This article is one of a series GOOD Morning Wilton is doing as the lead sponsor of the Wilton House Tour “Opening our Hearts and Homes” benefitting A Better Chance of Wilton on May 29.
The Walden Family has a busy schedule. With Emily, their eldest, just finishing up her freshman year at Wilton High School, and two boys–Tucker in 7th grade and Nicholas, their youngest, in 4th grade–their lives are active, to say the least. But for parents Heather and Michael, it was important for them to make room for one more person.
This past year, they began the experience of being a host family for Joel, one of the A Better Chance of Wilton (ABC) scholars. Joel spends Sundays and one weekend a month with the Waldens. But as Michael shared with GMW.com, it’s become a much bigger experience than just a few scheduled days a month.
GMW: Why did you and your family decide to become an ABC host family?
Michael Walden: I’ve been a big brother in the Big Brother/Big Sister program with a boy since he was 8 years old–now he’s 34–and I’ve been involved in a number of mentoring programs. That has been an important part of my life and my journey.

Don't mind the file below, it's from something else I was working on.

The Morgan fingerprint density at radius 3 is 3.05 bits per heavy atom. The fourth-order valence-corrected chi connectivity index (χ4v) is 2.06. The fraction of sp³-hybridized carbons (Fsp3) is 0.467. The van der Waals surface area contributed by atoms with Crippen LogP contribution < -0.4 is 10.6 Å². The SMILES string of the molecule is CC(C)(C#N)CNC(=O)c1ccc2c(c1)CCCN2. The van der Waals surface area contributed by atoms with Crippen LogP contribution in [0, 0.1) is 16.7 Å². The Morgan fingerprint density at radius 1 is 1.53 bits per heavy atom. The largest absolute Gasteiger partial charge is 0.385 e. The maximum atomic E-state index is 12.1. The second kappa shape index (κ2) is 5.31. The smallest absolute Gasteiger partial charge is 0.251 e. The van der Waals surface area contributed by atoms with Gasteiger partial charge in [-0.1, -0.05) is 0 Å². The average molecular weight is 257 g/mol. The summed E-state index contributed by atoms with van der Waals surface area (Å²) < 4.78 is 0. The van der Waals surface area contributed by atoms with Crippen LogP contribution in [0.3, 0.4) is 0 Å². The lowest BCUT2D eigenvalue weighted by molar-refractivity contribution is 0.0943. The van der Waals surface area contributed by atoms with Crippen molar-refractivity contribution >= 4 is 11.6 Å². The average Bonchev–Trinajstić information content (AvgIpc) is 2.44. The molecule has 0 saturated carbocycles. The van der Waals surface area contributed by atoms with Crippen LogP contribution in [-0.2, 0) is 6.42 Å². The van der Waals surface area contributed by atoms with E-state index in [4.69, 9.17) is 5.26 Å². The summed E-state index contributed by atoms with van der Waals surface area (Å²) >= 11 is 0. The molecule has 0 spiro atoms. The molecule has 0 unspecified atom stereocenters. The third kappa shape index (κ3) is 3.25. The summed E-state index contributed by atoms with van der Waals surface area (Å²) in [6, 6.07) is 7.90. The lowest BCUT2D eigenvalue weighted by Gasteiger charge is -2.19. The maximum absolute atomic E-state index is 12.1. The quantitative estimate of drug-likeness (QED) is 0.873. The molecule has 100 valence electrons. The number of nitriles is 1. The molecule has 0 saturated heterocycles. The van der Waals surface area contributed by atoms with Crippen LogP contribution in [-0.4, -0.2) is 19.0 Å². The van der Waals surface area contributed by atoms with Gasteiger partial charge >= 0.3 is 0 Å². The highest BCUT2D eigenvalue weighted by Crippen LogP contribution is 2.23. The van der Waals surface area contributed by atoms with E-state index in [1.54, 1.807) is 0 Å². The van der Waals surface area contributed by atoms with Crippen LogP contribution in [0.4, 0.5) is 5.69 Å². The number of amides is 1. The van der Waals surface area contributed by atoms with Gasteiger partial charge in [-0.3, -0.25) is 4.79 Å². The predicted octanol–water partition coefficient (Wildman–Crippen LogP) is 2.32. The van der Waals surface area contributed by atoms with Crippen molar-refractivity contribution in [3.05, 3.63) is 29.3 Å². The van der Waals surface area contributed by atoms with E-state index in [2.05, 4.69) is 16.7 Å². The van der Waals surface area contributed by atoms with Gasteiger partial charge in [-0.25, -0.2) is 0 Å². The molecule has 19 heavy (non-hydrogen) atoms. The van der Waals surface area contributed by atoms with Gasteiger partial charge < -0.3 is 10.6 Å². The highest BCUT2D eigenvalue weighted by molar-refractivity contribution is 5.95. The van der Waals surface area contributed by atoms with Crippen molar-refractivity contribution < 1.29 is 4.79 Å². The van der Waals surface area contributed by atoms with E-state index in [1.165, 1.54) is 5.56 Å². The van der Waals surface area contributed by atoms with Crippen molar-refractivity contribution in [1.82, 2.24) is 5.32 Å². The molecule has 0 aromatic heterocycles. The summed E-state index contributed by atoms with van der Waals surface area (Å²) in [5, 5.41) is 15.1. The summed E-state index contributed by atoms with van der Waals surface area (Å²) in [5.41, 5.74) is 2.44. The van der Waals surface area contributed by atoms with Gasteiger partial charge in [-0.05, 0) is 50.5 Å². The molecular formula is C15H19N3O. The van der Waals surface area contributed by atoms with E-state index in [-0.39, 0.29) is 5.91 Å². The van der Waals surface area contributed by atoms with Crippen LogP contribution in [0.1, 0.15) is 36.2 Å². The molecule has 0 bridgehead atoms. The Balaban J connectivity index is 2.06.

We saw this as an opportunity for our family to get more involved in our community and to support a young person who is doing everything they have to on their side–we thought it was the least we could do if they’re making that effort, that we could extend our hand and say we’re willing to help. There are so many young people who are trying so hard, and they just need that one extra hand to kind of pull them through. We just felt like this was a great way in our own community to do that.
We live in a very privileged community. No matter how much we appreciate it, I think we all tend to take that for granted some days. To have these kids in our own community who have done everything they can to get there, we just felt it was important for us as a family to say we’re willing to take that step with you.
GMW: It’s the first year for Joel in ABC, and it’s the first year for your family to host a scholar. How has this impacted everyone?